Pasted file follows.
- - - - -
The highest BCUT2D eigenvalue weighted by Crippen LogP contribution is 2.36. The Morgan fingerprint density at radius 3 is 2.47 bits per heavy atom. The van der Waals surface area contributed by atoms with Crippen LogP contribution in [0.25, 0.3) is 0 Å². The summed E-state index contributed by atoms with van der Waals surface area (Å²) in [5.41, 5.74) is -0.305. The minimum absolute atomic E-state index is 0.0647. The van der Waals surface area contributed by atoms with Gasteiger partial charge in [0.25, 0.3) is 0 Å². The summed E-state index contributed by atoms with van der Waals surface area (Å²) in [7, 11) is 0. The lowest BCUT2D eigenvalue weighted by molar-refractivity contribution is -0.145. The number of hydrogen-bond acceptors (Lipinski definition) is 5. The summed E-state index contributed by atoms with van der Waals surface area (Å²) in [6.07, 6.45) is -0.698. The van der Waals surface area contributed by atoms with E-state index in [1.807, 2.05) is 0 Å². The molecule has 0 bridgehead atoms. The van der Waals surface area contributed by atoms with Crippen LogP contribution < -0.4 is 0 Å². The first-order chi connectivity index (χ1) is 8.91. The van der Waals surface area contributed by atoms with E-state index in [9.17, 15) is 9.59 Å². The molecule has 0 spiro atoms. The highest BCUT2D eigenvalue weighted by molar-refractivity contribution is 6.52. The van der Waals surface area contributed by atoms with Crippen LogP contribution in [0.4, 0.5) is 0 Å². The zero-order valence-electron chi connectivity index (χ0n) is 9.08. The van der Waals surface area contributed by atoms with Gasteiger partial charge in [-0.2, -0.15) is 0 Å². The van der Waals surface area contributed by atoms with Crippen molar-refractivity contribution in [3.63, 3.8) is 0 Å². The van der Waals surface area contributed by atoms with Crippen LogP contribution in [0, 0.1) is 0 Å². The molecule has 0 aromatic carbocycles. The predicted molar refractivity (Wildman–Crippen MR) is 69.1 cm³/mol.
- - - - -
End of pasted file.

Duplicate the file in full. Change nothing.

The highest BCUT2D eigenvalue weighted by Crippen LogP contribution is 2.36. The Morgan fingerprint density at radius 3 is 2.47 bits per heavy atom. The van der Waals surface area contributed by atoms with Crippen LogP contribution in [0.25, 0.3) is 0 Å². The summed E-state index contributed by atoms with van der Waals surface area (Å²) in [5.41, 5.74) is -0.305. The minimum absolute atomic E-state index is 0.0647. The van der Waals surface area contributed by atoms with Gasteiger partial charge in [0.25, 0.3) is 0 Å². The summed E-state index contributed by atoms with van der Waals surface area (Å²) in [7, 11) is 0. The lowest BCUT2D eigenvalue weighted by molar-refractivity contribution is -0.145. The number of hydrogen-bond acceptors (Lipinski definition) is 5. The summed E-state index contributed by atoms with van der Waals surface area (Å²) in [6.07, 6.45) is -0.698. The van der Waals surface area contributed by atoms with E-state index in [1.807, 2.05) is 0 Å². The molecule has 0 bridgehead atoms. The van der Waals surface area contributed by atoms with Crippen LogP contribution < -0.4 is 0 Å². The first-order chi connectivity index (χ1) is 8.91. The van der Waals surface area contributed by atoms with E-state index in [9.17, 15) is 9.59 Å². The molecule has 0 spiro atoms. The highest BCUT2D eigenvalue weighted by molar-refractivity contribution is 6.52. The van der Waals surface area contributed by atoms with Crippen LogP contribution in [0.4, 0.5) is 0 Å². The zero-order valence-electron chi connectivity index (χ0n) is 9.08. The van der Waals surface area contributed by atoms with Gasteiger partial charge in [-0.2, -0.15) is 0 Å². The van der Waals surface area contributed by atoms with Crippen molar-refractivity contribution in [3.63, 3.8) is 0 Å². The van der Waals surface area contributed by atoms with Crippen LogP contribution in [0, 0.1) is 0 Å². The molecule has 0 aromatic carbocycles. The predicted molar refractivity (Wildman–Crippen MR) is 69.1 cm³/mol.